Tuesday

Anatomy of a Translation: How Fes got its Name

My latest translation posed some challenges characteristic of Arabic --> English translation. Much of what I'll discuss reflects the differences that exist between the structure and function of the two languages. Today, I will focus on style and leave the deeper discussions of grammar and syntax to a later date.

Passive Voice

The passive voice is very common in Arabic and poses a few challenges. The first is grammatical. When we used the passive voice, in Arabic or in English, we remove the verb's subject. The second is stylistic. In Arabic, the passive voice exists in many forms and can often appear more than is stylistically acceptable in English. It can also appear in forms that don't directly correspond to English forms.



Take this passage for example from Paragraph 3. Verbs in the passive are marked with [brackets]. Verbs in the semi-passive are marked with {curly brackets}:

رجلا من اليهود لما {احتفر} أساس داره وجد فيه 'دمية' من رخام على صورة جارية {منقوش على} صدرها بالقلم المسند: "هذا موضع حمام عمر ألف سنة ثم [خُرب] [فأُقيم] موضعه بيعة للعبادة.

Here is a literal translated on the passage:

A Jewish man, when {he was excavating} the foundation of his home found a doll made of marble with an image {carved} on its chest with a pen. It read: "This is where a hammam stood for 1000 years, then [it was destroyed] and a shrine [was erected] in its place.

This example of the passive voice is pretty standard for English. Because we don't know who destroyed the hammam and constructed the shrine, we can't use the active voice, otherwise we'd be assigning the verbs subjects that the Source Text doesn't reveal to us.

In my translation, I didn't like the sound of two consecutive passive verbs, so I tweaked the last sentence a bit:
'In this site stood a hammam for 1000 years until it [was destroyed] and a shrine [built] in its place.'
Without a defined subject, "built" has the sense of the passive, but is less of a stylistic problem.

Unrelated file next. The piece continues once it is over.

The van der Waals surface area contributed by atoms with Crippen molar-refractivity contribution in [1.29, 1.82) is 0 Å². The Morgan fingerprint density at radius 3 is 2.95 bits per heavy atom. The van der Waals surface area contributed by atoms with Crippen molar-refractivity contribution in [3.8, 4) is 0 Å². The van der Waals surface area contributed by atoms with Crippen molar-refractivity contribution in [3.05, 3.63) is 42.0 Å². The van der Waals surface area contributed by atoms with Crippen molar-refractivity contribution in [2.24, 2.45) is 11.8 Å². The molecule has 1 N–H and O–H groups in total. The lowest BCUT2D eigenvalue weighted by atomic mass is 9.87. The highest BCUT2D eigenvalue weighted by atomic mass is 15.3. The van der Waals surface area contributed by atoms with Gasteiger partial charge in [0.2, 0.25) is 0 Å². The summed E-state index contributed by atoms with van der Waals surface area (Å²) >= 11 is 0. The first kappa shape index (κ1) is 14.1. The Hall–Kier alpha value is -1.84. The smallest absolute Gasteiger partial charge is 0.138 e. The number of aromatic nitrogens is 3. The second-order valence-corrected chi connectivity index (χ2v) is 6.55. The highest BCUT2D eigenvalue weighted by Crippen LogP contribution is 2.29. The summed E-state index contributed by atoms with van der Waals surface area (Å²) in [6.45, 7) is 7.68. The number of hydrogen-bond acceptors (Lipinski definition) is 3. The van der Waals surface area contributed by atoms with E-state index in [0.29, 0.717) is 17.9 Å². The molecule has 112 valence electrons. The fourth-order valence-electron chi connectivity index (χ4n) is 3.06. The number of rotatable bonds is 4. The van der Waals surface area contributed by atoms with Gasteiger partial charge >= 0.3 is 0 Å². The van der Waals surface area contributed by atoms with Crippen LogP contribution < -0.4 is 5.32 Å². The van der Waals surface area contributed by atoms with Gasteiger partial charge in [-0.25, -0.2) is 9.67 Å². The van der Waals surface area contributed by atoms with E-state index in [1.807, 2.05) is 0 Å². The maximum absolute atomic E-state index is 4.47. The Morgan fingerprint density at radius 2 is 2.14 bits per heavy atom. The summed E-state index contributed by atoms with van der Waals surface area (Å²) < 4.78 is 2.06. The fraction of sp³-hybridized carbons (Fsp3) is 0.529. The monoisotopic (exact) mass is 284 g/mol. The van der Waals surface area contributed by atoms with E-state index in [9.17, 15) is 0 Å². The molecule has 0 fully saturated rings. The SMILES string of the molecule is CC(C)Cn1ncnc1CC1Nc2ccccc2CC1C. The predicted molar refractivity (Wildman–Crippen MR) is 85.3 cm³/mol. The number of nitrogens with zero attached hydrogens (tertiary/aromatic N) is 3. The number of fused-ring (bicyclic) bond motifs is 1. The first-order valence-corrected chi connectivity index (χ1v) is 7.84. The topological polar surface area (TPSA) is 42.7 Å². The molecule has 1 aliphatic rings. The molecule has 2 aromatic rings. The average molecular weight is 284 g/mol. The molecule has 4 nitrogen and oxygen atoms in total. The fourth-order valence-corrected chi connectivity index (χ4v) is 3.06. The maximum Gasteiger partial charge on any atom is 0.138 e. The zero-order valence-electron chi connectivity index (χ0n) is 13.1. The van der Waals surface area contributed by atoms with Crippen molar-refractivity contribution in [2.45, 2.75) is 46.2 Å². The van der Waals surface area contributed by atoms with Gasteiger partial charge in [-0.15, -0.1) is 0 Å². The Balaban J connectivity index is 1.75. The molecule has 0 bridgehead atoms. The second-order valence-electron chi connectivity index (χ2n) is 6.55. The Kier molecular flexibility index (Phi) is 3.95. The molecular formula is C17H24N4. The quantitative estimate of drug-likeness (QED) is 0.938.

Here is a trickier passage from Paragraph 8:

{باقتباس} اسم هذه المدينة من "الفأس" الذي [عُثر] عليه  لما [شُرع] رسميا في حفر أساساتها...
Here is a literal translation:
The city's name {was borrowed} from 'Fa'as', the word for axe, because one [was stumbled upon by him] when the excavation of its foundations [were officially initiated].
It's obvious that this passage is much more complex than the first. The real problem is عُثر which doesn't translate very well into English. Literally, it means 'to come across' or 'to stumble upon', but is conjugated in the passive. I think this is because of the 'mythical' nature of the story.

The Arabic text doesn't want to reveal who or what made the axe available to be discovered by Imam Idriss, because its origins are unknown and should remain so to increase the sense of divine intervention in the tale.

And while it's acceptable to say "was stumbled upon by", it's awkward at best, especially along with the two other uses of the passive in the sentence.

I translated عُثر as 'appeared' because it avoids the passive, but also avoids assigning a contrived subject to the discovery of the axe. It retains the 'mythical' nature of the story, but also loses the sense of chance conveyed by 'stumbled upon'.

Sentence Stops

Traditionally, Arabic doesn't use punctuation. In its place, connecting words are used to separate and organize ideas. However, in English, this is unacceptable. It's the equivalent of always having run-on sentences where phrases are connected by "and" and "then".

Today, Modern Standard Arabic has adopted punctuation standards similar to what we use in English. You can see this in newspapers and in academic and semi-academic texts, like the History of Fes I used for my last translation.

Despite Modern Standard Arabic's adaptation to Western linguistic conventions, Arabic's sentence stops still don't directly correspond to what we use in English. We can see this in Paragraph 5's Arabic source text. The relevant Arabic connecting words are highlighted in [brackets]:
[و] تقول الرواية الثالثة إن قوما من الفرس الذين وفدوا على إدريس بن إدريس من بلاد العراق آنذاك حضروا معه تأسيس المدينة، [ف]سقط عليهم جرف [ف]أهلكهم [و] لم ينج منهم إلا القليل، [ف]سُميت مدينة "الفرس"، [و] خفف الناس الاسم [ف]قالوا مدينة "فارس"، [ثم] اختصروه باسقاط الراء [ف]قالوا مدينة "فاس".
Curiously, in the source, the Moroccan authors (or Editor) have chosen to use both Arabic and English/Western conventions for sentence stops and punctuation. This leads to a strange redundancy in discourse markers and an awkward literal translation of the source text:
The third story talks about a delegation of Persians who came to Idriss the Second from Iraq [and at the time] the were present with him at the city's founding, [then] a landslide struck them [and] destroyed them [and] few of them survived, [then] the city was named "Al-Faris", [and] the people lightened the name [and] said "Faris", [then] they shortened it be dropping the 'r' [then] saying "Fes".
Obviously, it's up to the translator to manage the competing necessities of producing a grammatically and stylistically appropriate English text, while preserving the coherence and continuity of ideas expressed by the Arabic's use of connecting words and traditional lack of punctuation.


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In Anatomy of a Translation I discuss the decisions I made to produce my latest translation. As always, comments and discussion are welcome!

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